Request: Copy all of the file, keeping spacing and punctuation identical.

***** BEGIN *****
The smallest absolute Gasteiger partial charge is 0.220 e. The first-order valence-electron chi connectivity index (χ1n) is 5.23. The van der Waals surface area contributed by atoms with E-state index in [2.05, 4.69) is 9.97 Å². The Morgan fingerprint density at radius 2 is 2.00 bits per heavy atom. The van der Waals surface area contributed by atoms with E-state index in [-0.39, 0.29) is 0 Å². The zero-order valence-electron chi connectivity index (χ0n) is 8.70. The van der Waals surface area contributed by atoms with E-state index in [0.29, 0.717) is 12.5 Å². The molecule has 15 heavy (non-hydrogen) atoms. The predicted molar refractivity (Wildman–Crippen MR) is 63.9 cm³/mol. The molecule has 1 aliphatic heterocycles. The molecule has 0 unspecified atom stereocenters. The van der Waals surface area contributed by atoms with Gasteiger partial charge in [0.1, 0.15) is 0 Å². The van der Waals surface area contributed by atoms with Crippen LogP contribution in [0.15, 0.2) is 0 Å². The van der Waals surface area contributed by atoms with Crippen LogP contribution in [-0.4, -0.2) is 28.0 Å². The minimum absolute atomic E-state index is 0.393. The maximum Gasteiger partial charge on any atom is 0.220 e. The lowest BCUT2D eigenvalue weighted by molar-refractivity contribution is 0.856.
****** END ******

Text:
The smallest absolute Gasteiger partial charge is 0.220 e. The first-order valence-electron chi connectivity index (χ1n) is 5.23. The van der Waals surface area contributed by atoms with E-state index in [2.05, 4.69) is 9.97 Å². The Morgan fingerprint density at radius 2 is 2.00 bits per heavy atom. The van der Waals surface area contributed by atoms with E-state index in [-0.39, 0.29) is 0 Å². The zero-order valence-electron chi connectivity index (χ0n) is 8.70. The van der Waals surface area contributed by atoms with E-state index in [0.29, 0.717) is 12.5 Å². The molecule has 15 heavy (non-hydrogen) atoms. The predicted molar refractivity (Wildman–Crippen MR) is 63.9 cm³/mol. The molecule has 1 aliphatic heterocycles. The molecule has 0 unspecified atom stereocenters. The van der Waals surface area contributed by atoms with Gasteiger partial charge in [0.1, 0.15) is 0 Å². The van der Waals surface area contributed by atoms with Crippen LogP contribution in [0.15, 0.2) is 0 Å². The van der Waals surface area contributed by atoms with Crippen LogP contribution in [-0.4, -0.2) is 28.0 Å². The minimum absolute atomic E-state index is 0.393. The maximum Gasteiger partial charge on any atom is 0.220 e. The lowest BCUT2D eigenvalue weighted by molar-refractivity contribution is 0.856.